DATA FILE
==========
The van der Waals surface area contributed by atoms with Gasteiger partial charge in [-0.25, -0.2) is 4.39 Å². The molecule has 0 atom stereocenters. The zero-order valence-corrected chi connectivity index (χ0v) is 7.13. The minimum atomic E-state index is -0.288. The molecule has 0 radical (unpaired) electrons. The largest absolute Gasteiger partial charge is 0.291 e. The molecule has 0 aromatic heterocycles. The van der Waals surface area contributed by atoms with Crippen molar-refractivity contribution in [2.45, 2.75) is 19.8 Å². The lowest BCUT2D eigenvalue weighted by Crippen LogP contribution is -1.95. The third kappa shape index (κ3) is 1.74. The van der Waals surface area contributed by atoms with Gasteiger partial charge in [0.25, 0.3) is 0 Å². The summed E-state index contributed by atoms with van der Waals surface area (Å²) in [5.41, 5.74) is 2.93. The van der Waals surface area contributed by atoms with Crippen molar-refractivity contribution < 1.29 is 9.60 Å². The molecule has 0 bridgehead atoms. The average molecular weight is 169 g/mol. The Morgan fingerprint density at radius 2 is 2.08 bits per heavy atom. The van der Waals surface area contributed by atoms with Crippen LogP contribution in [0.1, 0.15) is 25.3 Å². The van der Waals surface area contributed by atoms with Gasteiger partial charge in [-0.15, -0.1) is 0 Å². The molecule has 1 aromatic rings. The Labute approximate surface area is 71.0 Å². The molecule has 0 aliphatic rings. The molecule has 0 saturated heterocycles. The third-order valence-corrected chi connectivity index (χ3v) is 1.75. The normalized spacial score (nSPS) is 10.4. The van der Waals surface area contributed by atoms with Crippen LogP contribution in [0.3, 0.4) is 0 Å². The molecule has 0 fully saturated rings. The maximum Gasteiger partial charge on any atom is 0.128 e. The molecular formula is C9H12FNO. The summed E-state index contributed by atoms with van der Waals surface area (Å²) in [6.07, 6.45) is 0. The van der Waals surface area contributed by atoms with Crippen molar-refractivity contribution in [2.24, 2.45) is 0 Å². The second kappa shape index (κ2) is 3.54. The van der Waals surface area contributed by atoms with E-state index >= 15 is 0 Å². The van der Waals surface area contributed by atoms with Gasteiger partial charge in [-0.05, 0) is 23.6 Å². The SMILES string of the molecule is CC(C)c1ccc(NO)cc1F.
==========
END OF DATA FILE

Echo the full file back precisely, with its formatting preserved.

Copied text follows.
The van der Waals surface area contributed by atoms with Gasteiger partial charge in [-0.25, -0.2) is 4.39 Å². The molecule has 0 atom stereocenters. The zero-order valence-corrected chi connectivity index (χ0v) is 7.13. The minimum atomic E-state index is -0.288. The molecule has 0 radical (unpaired) electrons. The largest absolute Gasteiger partial charge is 0.291 e. The molecule has 0 aromatic heterocycles. The van der Waals surface area contributed by atoms with Crippen molar-refractivity contribution in [2.45, 2.75) is 19.8 Å². The lowest BCUT2D eigenvalue weighted by Crippen LogP contribution is -1.95. The third kappa shape index (κ3) is 1.74. The van der Waals surface area contributed by atoms with Gasteiger partial charge in [0.25, 0.3) is 0 Å². The summed E-state index contributed by atoms with van der Waals surface area (Å²) in [5.41, 5.74) is 2.93. The van der Waals surface area contributed by atoms with Crippen molar-refractivity contribution < 1.29 is 9.60 Å². The molecule has 0 bridgehead atoms. The average molecular weight is 169 g/mol. The Morgan fingerprint density at radius 2 is 2.08 bits per heavy atom. The van der Waals surface area contributed by atoms with Crippen LogP contribution in [0.1, 0.15) is 25.3 Å². The van der Waals surface area contributed by atoms with Gasteiger partial charge in [-0.15, -0.1) is 0 Å². The molecule has 1 aromatic rings. The Labute approximate surface area is 71.0 Å². The molecule has 0 aliphatic rings. The molecule has 0 saturated heterocycles. The third-order valence-corrected chi connectivity index (χ3v) is 1.75. The normalized spacial score (nSPS) is 10.4. The van der Waals surface area contributed by atoms with Crippen LogP contribution in [0.3, 0.4) is 0 Å². The molecule has 0 fully saturated rings. The maximum Gasteiger partial charge on any atom is 0.128 e. The molecular formula is C9H12FNO. The summed E-state index contributed by atoms with van der Waals surface area (Å²) in [6.07, 6.45) is 0. The van der Waals surface area contributed by atoms with Crippen molar-refractivity contribution in [2.24, 2.45) is 0 Å². The second kappa shape index (κ2) is 3.54. The van der Waals surface area contributed by atoms with E-state index >= 15 is 0 Å². The van der Waals surface area contributed by atoms with Gasteiger partial charge in [-0.05, 0) is 23.6 Å². The SMILES string of the molecule is CC(C)c1ccc(NO)cc1F.